We all know the benefits of exercise, but new evidence is showing a decreased risk for both breast and prostate cancer in people who exercise regularly. However, the exercise is specifically stated as high intensitive moderate to vigorous activity on a regular basis. Vacuuming the house doesn't count. Nor does walking around the kitchen and cleaning up.
Among women, regular exercise in their 40s slashes breast cancer risk. Among men, routine physical activity exerts a protective effect against prostate cancer.
US National Cancer Institute(Maryland, USA) researchers have found that regular moderate-to-vigorous exercise in the ten-year period preceding menopause may help reduce the risk of breast cancer later in life.
Studying 118,899 postmenopausal women, ages 50 to 71 years, the team observed that postmenopausal women who maintained more than 7 hours per week of higher intensity activity over the 10-year period prior to entry into the study were 16% less likely to develop breast cancer. The study authors conclude that: "A high level of recent physical activity of moderate-to-vigorous intensity is associated with reduced postmenopausal breast cancer risk."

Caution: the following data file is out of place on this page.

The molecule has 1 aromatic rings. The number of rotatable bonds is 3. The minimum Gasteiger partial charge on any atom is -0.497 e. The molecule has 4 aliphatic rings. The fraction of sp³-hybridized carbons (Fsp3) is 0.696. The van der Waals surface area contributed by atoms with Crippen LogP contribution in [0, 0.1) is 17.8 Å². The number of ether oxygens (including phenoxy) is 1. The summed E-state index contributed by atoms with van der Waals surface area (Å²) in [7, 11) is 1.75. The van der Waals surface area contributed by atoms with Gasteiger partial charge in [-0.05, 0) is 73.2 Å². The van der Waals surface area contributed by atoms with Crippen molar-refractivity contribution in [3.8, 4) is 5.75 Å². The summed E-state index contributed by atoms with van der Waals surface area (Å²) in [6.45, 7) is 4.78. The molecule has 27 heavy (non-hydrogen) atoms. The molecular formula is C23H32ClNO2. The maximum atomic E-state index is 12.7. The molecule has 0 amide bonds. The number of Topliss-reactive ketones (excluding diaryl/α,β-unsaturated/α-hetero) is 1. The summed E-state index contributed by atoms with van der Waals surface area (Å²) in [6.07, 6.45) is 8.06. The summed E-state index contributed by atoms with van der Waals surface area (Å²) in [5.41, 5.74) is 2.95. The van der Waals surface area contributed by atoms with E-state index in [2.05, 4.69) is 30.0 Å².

A team from Duke University Medical Center (North Carolina, USA) studied 190 men who underwent prostate needle biopsy, and found that those who were moderately active (engaging in 9 or more hours of metabolically active exercise a week) were significantly less likely to be diagnosed with prostate cancer. Further, in those men who did develop prostate cancer, the disease was less aggressive in the subjects who engaged in regular exercise (3 to 8.9 metabolically active hours of exercise weekly). State the study authors: “These results provide the first evidence of an association between exercise and prostate cancer risk as well as grade at diagnosis in men scheduled to undergo prostate biopsy. Specifically moderate exercise was associated with a lower risk of prostate cancer and in men with cancer, lower grade disease.”
Comments will be approved before showing up.
Researchers have found that heart-attack rates are rising for adults under age 40, climbing 2% every year for the last 10 years. They postulate the reason is younger patients are more likely to use marijuana and cocaine compared to slightly older counterparts, even if they drank less alcohol.